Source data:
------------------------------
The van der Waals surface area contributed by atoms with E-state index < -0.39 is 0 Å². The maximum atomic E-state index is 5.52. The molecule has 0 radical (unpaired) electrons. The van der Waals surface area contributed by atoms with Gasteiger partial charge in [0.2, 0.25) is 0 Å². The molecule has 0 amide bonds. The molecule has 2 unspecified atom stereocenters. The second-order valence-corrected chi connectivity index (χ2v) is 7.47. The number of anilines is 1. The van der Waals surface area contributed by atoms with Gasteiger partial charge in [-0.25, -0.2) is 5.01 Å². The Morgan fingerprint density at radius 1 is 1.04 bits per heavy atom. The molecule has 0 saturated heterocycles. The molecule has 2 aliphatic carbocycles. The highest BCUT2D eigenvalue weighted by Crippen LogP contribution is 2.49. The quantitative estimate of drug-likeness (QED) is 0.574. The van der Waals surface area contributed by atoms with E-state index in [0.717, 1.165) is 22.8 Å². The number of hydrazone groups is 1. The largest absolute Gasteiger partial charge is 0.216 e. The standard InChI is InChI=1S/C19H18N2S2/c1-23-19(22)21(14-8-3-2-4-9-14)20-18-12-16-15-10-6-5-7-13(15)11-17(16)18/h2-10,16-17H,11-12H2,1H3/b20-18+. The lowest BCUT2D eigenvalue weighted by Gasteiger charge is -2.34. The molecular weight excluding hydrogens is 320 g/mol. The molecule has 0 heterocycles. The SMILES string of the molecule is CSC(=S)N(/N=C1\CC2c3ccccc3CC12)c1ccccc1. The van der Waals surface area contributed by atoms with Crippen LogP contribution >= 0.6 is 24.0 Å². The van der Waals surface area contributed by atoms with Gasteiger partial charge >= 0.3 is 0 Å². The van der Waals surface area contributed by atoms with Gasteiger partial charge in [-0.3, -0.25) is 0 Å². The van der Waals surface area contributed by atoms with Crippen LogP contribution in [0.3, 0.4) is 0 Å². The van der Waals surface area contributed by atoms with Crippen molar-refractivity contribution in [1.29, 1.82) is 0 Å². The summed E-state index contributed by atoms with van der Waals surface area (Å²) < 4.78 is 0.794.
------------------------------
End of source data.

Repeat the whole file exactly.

The van der Waals surface area contributed by atoms with E-state index < -0.39 is 0 Å². The maximum atomic E-state index is 5.52. The molecule has 0 radical (unpaired) electrons. The van der Waals surface area contributed by atoms with Gasteiger partial charge in [0.2, 0.25) is 0 Å². The molecule has 0 amide bonds. The molecule has 2 unspecified atom stereocenters. The second-order valence-corrected chi connectivity index (χ2v) is 7.47. The number of anilines is 1. The van der Waals surface area contributed by atoms with Gasteiger partial charge in [-0.25, -0.2) is 5.01 Å². The Morgan fingerprint density at radius 1 is 1.04 bits per heavy atom. The molecule has 0 saturated heterocycles. The molecule has 2 aliphatic carbocycles. The highest BCUT2D eigenvalue weighted by Crippen LogP contribution is 2.49. The quantitative estimate of drug-likeness (QED) is 0.574. The van der Waals surface area contributed by atoms with E-state index in [0.717, 1.165) is 22.8 Å². The number of hydrazone groups is 1. The largest absolute Gasteiger partial charge is 0.216 e. The standard InChI is InChI=1S/C19H18N2S2/c1-23-19(22)21(14-8-3-2-4-9-14)20-18-12-16-15-10-6-5-7-13(15)11-17(16)18/h2-10,16-17H,11-12H2,1H3/b20-18+. The lowest BCUT2D eigenvalue weighted by Gasteiger charge is -2.34. The molecular weight excluding hydrogens is 320 g/mol. The molecule has 0 heterocycles. The SMILES string of the molecule is CSC(=S)N(/N=C1\CC2c3ccccc3CC12)c1ccccc1. The van der Waals surface area contributed by atoms with Crippen LogP contribution >= 0.6 is 24.0 Å². The van der Waals surface area contributed by atoms with Gasteiger partial charge >= 0.3 is 0 Å². The van der Waals surface area contributed by atoms with Gasteiger partial charge in [-0.3, -0.25) is 0 Å². The van der Waals surface area contributed by atoms with Crippen LogP contribution in [0.3, 0.4) is 0 Å². The van der Waals surface area contributed by atoms with Crippen molar-refractivity contribution in [1.29, 1.82) is 0 Å². The summed E-state index contributed by atoms with van der Waals surface area (Å²) < 4.78 is 0.794.